Introduction: Collage "Painting" 101
So I posted an instructable earlier based on collage portraits which seemed to go over well. Therefore, I wanted to take a step back and write one on the basics of using collage in a way similar to the way one would paint (i.e. in ways that look more like brush strokes and tones than random magazine clippings).
Step 1: Materials
These are relatively simple projects and only require minimal materials. It requires a piece of paper, glue sticks, manila envelopes, and magazines you want to recycle. Note: use glue sticks, not liquid glue. Liquid glue wrinkles and warps the magazine clippings as you place them.
As a preparatory step, I went through the magazines and ripped out any colors, shades, and tones I thought would be used in creating the image I selected. For example, when collaging a person i look for a lot of models whose skin tones and base colors are similar to my object image. I put all like colors and tones into different manila envelopes for easy reference later.
Step 2: Negative Space Collaging-Prep and Background
Once I pick an image, I draw a simple outline of the image on the paper for reference and placement.
At the beginning here, my approach differed depending on the type of picture i wanted to make. If i wanted to make a negative space collage like the jazz pictures on the first page, i.e. pictures that were more minimalist and contrasting, I started by creating a dark background. I preferred to use deep purples and blues (bordering on black). These clippings should flow relatively smoothly into each other.
Step 3: Negative Space Collaging-Applying Light
For negative space collaging, I put the outline I drew at the beginning aside and used it as a source of reference when adding the light. I took out various shades of white, off-white, and light grays and started to cut out sections that resembled reflected light hitting the object in my original picture. I then glued them over the darker background. At times, I needed to layer pure whites over light grays and off whites show contrast shadows in the light. I continue to apply the sections of reflected light until the image manifests over the background.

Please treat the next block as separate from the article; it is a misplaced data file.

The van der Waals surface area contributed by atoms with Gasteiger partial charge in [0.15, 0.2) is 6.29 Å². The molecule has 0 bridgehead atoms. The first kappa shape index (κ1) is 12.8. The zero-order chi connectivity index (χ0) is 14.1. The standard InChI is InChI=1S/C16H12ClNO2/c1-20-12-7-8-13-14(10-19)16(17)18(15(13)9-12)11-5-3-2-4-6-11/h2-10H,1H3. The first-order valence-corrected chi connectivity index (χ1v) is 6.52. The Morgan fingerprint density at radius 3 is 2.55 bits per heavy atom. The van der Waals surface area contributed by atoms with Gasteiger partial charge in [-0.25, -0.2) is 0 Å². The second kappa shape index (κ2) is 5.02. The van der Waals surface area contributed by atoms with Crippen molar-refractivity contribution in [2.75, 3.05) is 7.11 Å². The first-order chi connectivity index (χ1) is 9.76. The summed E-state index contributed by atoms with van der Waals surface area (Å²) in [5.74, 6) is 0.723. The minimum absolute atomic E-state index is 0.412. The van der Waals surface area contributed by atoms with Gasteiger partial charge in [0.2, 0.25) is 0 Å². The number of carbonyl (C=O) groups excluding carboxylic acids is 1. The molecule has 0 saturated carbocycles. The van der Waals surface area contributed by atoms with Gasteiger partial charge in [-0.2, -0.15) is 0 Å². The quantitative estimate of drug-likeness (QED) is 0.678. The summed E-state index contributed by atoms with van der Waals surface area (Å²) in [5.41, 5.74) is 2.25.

Step 4: Outline and Base Tones
For pictures that I wanted to have depth, subtlety, and colors, I generally start by identifying a complementary color to the image and laying out a base coating for that color. I cut these sections to fit into the outlines for each section. For the portraits, I look for similar skin tones. For animals, I looked for undertones (like the greens and blues in the sea turtle).
Step 5: Adding Depth and Tone
Once the base tone was laid down, I started to add darker colors over top, one layer on another. Each clipping should be cut to specific section of shadow or darkness in the original image and glued on the under pieces. When laying each layer, I cut the pieces to flow in the direction of the image section. So in the images above I cut the strips along the curves of the neck and chins.
Step 6: Adding Darks
Adding the darkest colors comes last since magazine clippings are thin and the darks may come through. At this point, I started adding hair, and again the hair should flow in the direction it flows in the image.
Step 7: Continue Adding Layers and Tones
Continue to add color on color and tone on tone, and always flowing in the direction the image flows.
Step 8: Background
When doing an image I completed the background last. This way I could use the background pieces to cover any mistakes. Overall any mistake anywhere in these projects can be fixed by gluing a new clipping over the section.
Step 9: Finishing and Preserving
Finally, I spray the collages with a sprayable fixadent designed for paper. Do many light coats, not heavy ones as it may warp the magazine pieces.
Participated in the